41. Fifi says:

    EdP – “200 years of industrial releases of CO2 have obviously swamped such subtle links and may well show interactions, when we have a few centuries of data to look back over. But for now, it’s at best an irrelevance, at worst a distraction and diversion of effort and understanding from what’s really happening.”

    While it’s certainly worthwhile to look at the effect of water vapor, there are many more reasons to limit industrial emissions other than just CO2. Climate change isn’t the only product of industrial emissions, there are many other forms of industrial waste and use of shared resources that also have an environmental impact (so, in some ways I’d agree that merely focusing on CO2 emissions can be a bit of a distraction from the larger picture). Industrial waste, emissions and use of shared resources also have an impact on water systems and can contaminate soil, not to mention how diverting water systems for agriculture (particularly factory farming on land that was previously a desert or too dry to farm things that need a lot of water) and industrial and residential use (including energy) can change the environment and ultimately even effect weather patterns. Of course, if we look at this big picture, we’re once again brought back to being in a position where we have to consider our whole way of living on the planet as opposed to believing we can pretty much keep on doing exactly what we’ve done before under the false belief that the natural resources we use are infinite rather than being finite. Hence the popularity of arguing over cap and trade since it’s a way to avoid the larger and more problematic discussions and keep on with business pretty much as usual.

  42. trrll says:

    While it is common to attack Al Gore, among politicians he has over the years consistently been one of the most sophisticated and forward-looking in terms of educating himself and the public on matters of science and technology. For a nonspecialist, I think that he has done a good job of promoting public awareness of a serious problem. Of course, everybody in politics promotes themselves and their causes, it is part of the job description, but I find that attempts to divine the inner motivation (nearly almost always presumed to be self-serving) of somebody one doesn’t know rarely shed any light on the real issues. Of course, I notice technical errors and oversimplifications in just about every popularized treatment of a scientific question; still, by that standard, Gore’s presentations are pretty good. Here are some comments by a climate scientist:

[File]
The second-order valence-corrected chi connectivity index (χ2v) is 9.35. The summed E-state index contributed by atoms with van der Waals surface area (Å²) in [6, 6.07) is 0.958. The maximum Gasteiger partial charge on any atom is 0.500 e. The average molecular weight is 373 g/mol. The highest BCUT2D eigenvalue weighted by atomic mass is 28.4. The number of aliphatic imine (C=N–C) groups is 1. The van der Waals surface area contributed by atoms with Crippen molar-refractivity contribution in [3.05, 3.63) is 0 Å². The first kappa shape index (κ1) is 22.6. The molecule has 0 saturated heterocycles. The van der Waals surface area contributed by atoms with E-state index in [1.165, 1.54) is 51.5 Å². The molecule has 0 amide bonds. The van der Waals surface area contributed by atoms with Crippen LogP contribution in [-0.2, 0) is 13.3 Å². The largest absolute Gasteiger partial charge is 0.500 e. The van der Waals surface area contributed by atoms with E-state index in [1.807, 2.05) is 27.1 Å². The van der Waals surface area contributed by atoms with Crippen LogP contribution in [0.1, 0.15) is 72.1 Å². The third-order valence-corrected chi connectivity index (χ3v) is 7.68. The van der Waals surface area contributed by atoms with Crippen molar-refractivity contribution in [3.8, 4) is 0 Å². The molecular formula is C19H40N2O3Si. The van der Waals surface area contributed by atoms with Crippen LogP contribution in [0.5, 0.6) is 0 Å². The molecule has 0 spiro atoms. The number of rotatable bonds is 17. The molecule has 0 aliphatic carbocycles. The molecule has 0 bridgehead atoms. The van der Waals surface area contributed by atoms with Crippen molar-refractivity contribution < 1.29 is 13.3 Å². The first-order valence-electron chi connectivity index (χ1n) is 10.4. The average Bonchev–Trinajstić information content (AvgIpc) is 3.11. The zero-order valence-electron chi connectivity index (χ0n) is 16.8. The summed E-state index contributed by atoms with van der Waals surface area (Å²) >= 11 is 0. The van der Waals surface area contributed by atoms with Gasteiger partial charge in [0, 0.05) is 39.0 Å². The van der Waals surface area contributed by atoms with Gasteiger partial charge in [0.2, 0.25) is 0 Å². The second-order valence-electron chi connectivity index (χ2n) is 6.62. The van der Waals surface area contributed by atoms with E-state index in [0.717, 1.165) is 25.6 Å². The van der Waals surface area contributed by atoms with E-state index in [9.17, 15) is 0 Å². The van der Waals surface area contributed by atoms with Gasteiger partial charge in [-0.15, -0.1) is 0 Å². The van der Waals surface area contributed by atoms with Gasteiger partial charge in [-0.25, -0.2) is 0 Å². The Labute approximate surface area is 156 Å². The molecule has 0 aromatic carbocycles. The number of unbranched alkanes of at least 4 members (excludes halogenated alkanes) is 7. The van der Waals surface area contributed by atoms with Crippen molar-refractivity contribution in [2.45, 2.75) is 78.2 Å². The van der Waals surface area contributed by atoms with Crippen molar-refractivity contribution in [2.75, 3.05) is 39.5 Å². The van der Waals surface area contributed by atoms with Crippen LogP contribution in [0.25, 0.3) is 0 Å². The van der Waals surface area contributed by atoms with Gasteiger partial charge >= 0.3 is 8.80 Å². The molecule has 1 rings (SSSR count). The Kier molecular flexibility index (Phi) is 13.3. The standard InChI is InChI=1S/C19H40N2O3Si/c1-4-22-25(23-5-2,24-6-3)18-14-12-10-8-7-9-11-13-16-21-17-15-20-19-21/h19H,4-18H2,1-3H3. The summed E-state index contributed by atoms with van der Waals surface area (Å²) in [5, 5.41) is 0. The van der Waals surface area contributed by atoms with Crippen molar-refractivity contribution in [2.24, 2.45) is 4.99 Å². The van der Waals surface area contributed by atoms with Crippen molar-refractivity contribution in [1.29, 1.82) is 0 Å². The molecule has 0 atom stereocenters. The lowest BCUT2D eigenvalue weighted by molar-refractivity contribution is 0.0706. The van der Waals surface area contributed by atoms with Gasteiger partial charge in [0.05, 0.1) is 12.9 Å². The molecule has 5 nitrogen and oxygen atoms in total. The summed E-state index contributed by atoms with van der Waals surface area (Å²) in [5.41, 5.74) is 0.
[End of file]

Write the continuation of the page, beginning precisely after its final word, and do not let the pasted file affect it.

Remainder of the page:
http://www.realclimate.org/index.php/archives/2007/10/convenient-untruths/

  43. David Gorski says:

    David, I would believe you more if you didn’t use the word “denialist”. Why do you feel the need to use it?

    Because it accurately describes what these people are. Denialism is not about conclusions. It’s about methodology; it’s about distorting the science to reach an ideological conclusion; it’s about denying scientific consensus on the basis of a distortion of science, little evidence, and/or dubious conspiracy theories. It’s about hijacking science (or other academic disciplines such as history) in the service of non-evidence-based ideology:

    A good introduction to the difference between denialists and skeptics can be found here:

    http://scienceblogs.com/denialism/about.php

    Steve also wrote a pretty good primer on the subject too, although not as directly about skepticism versus denialism:

    http://www.theness.com/neurologicablog/?p=1657

  44. Fifi says:

    trrll – The problem with your estimation of Al Gore is that he’s never walked his talk, which points to his latching onto this issue as a means to self promote and image build rather than actually be part of the change himself or even truly believing his own rhetoric. (A prime example is how, despite being ridiculously wealthy, he didn’t bother greening his own mansion until called on it…and the fact that he lives in a mansion.) He’s also only focusing on technological solutions instead of actual lifestyle and industrial changes (ie. how to make oodles of money out of climate change). This is what makes people see him as a shill and not a legitimate activist. In this way, because he himself is cynical and promoting industry rather than change, he does more damage in many ways because he makes the denialists’ claims ring true. I’d rather scientists talk about science than politicians, politicians generally have some other agenda that focuses around power and ego (and don’t completely understand the science or ethical arguments) and aren’t reality-based thinkers in the first place!